3. Construction Documents (CD)

Construction Documents (CD) is when you start getting down to the nitty-gritty of the architectural design process. At this stage, you will detail the exact materials needed to build the structure in real life, tackling any issues that might come up when trying to make the building successfully.

The architect will look at details such as how the walls meet the floorplates, how the windows fit into the walls, and more. There will be many tedious drawings showing the final details for all of the building, with detailed construction drawings showing potential contractors exactly how this building will be constructed, what it will be constructed from, and how it’s all going to work.

As the final construction drawings are completed, the architect will create a “filing set”. This is when they seek permission from the local city and/or government to build this building in compliance with all local building codes and zoning laws. This is sometimes known as “planning permission” in other parts of the world.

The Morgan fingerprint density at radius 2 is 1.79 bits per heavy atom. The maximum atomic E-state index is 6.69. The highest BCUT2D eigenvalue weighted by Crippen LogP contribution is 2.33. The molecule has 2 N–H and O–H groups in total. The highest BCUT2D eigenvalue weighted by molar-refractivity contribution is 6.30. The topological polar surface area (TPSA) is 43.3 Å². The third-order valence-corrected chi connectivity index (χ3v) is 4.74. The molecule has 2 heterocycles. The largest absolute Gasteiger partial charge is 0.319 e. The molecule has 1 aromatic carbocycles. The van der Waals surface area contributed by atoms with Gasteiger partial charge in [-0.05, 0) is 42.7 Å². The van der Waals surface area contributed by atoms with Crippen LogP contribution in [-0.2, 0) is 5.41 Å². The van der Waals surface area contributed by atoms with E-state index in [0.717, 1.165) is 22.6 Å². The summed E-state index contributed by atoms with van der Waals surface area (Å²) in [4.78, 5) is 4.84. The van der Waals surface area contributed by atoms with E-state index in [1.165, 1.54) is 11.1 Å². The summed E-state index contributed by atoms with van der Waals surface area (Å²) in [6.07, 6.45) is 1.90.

The government must approve the design before the project moves to the next phase.

4. Bidding

Once the project has been green-lit by the appropriate authorities, architects will then start the bidding phase of the project. This is when architects give their final construction drawings to various contractors, who will then assess how much they think it will cost for their construction firm to build the structure as the architect wants it.

Things that contractors have to take into consideration here include:

  • How much all the materials will cost
  • Whether permits need to be obtained
  • How long the project is likely to take
  • What their labor costs will be
  • Whether they have any additional questions

Naturally, contractors will have a lot of questions when reading through the construction documents for a project. This is when they produce an RFI – Request For Information – with the appropriate architect. This way, they can make sure that all of their questions are answered, allowing the contractors to adjust their price estimates accordingly and realistically.